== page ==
Wednesday, February 14, 2007

Wednesday word, 14 Feb 2007

Ss. Cyril & Methodius, Memorial (14 Feb 2007) Gn 8. 6-13,20-22; Ps 116; Mk 8. 22-26

Before mass: Today the Church remembers Ss. Cyril and Methodius, Apostles to the Slavs. Gradually, their efforts found reward: deep faith among the Slavic peoples of Europe.

Homily of Fr. Paul Panaretos, S.J.
First Person, Then Mission

Within creation things routinely unfold gradually Even things which appear suddenly to our eyes develop in stages. We might say that the earth’s forces are pregnant and give birth to floods, earthquakes, hurricanes and the like.

God worked through God’s creation and still does. It took 40 days and nights of rain to destroy the earth Noah knew. God worked through the nature God created. The waters receded gradually, too. It all touched God’s heart: God promised never to doom the earth because of humans...nor ever again [to] strike down all living beings. Instead, God swore to live by the covenant Noah renewed with God.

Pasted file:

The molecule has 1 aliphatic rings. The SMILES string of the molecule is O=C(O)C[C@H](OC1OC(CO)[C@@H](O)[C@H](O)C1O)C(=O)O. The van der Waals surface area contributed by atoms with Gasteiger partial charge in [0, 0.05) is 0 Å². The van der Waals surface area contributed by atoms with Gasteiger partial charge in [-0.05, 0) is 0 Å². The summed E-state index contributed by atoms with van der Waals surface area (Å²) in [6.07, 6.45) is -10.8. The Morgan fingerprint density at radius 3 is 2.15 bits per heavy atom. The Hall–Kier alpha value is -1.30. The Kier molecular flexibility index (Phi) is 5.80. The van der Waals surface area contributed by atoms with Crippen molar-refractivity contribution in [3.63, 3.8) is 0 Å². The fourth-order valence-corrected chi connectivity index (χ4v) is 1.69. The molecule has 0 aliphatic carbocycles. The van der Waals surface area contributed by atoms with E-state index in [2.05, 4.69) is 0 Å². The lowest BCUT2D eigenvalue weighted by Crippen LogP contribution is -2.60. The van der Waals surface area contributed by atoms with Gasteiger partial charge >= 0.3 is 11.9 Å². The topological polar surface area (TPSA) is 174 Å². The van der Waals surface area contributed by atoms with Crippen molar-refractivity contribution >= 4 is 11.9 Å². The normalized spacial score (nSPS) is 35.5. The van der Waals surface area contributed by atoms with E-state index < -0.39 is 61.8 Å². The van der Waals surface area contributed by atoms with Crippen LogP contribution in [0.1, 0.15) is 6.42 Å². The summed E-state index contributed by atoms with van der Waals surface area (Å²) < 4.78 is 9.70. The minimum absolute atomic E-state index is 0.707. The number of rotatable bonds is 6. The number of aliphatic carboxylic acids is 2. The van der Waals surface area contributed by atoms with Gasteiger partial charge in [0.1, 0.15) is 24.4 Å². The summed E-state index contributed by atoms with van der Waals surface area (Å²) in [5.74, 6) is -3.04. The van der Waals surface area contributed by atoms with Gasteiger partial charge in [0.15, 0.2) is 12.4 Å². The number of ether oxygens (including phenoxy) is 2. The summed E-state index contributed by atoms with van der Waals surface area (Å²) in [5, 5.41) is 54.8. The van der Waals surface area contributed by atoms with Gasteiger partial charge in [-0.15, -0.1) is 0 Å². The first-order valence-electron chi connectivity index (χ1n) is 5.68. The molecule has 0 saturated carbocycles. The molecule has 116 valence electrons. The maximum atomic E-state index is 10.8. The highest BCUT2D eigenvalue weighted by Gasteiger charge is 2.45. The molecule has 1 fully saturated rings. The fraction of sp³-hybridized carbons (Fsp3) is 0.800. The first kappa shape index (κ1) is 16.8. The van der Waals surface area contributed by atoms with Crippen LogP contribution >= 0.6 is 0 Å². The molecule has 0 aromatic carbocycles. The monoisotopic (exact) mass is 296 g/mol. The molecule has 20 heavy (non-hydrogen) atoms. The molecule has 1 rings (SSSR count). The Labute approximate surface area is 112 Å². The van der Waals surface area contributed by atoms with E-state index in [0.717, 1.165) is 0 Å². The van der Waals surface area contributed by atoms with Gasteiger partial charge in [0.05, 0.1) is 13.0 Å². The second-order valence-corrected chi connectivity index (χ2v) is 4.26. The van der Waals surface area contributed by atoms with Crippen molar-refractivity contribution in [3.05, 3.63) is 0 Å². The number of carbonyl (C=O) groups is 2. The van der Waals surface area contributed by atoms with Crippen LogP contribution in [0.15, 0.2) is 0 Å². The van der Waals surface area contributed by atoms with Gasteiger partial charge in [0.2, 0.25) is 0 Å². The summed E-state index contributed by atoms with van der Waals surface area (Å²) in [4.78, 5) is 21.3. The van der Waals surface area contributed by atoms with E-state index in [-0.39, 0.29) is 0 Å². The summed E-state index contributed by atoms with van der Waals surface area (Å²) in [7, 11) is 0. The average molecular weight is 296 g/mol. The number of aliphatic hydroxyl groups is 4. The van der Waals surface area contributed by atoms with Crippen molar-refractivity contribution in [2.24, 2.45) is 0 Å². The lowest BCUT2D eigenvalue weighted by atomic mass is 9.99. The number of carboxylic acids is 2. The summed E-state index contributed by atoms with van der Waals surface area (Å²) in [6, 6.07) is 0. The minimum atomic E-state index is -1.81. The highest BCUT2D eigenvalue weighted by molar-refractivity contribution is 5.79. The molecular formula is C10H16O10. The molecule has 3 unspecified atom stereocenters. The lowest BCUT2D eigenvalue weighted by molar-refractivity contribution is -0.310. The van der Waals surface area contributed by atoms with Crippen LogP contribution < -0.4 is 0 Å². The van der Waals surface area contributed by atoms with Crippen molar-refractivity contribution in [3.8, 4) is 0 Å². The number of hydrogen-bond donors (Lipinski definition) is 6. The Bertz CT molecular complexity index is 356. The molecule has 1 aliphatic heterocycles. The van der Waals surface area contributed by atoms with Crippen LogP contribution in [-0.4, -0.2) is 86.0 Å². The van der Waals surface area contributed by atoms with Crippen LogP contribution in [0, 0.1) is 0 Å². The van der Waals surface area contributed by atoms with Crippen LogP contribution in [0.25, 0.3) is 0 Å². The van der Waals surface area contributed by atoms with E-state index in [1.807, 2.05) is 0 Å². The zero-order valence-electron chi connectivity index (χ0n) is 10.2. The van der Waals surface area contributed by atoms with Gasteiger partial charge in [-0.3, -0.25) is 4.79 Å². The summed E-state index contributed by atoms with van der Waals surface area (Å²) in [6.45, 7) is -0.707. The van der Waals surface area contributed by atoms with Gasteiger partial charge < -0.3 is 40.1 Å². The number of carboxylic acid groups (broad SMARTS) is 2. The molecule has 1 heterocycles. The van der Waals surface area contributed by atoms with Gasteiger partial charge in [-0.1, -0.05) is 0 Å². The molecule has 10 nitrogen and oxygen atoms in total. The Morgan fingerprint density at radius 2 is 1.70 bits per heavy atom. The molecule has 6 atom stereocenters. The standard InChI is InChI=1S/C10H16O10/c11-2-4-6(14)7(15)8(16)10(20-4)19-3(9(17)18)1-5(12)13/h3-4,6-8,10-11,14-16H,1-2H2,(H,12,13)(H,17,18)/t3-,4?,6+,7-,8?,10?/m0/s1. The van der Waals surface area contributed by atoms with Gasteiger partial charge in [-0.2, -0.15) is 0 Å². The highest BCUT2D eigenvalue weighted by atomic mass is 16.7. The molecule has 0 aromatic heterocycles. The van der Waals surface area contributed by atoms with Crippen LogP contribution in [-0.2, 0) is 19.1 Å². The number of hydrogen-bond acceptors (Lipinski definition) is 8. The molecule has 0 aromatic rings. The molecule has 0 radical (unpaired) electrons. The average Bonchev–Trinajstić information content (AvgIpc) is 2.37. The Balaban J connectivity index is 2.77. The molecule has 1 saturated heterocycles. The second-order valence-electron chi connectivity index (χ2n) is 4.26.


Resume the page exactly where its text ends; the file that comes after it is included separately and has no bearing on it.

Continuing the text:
People after Noah failed on their side of the covenant. The Creator’s heart held us dear, which is the story of Messiah Jesus saving us.

The human side of being saved is conversion. It, too, is gradual. Mark’s gospel depicts that in the healing we heard. The man was physically blind. The apostles were blind to appreciate and to understand Messiah Jesus and the gospel he proclaimed. Believers with eyesight can still be blind. As Jesus often asked his disciples, “Do you not yet...comprehend? Are your hearts hardened? Do you have eyes and not see, ears and not hear?” Conversion, like creation, is a gradual, growing, brightening truth. The blind man first saw indistinctly before he saw clearly.

Our conversions are gradual healings, turnings from not comprehending to comprehending, from hard hearts to supple ones. Though we’re never totally converted, our first conversion is to Jesus’ person, the next is to his mission. Talk of gradual: we nourish conversion all our lives.
Icon of Cyril and Methodius is in the public domain.

1 comment:

Anonymous said...

I do not understand how an unconditionally loving Creator God could strike down all living creatures.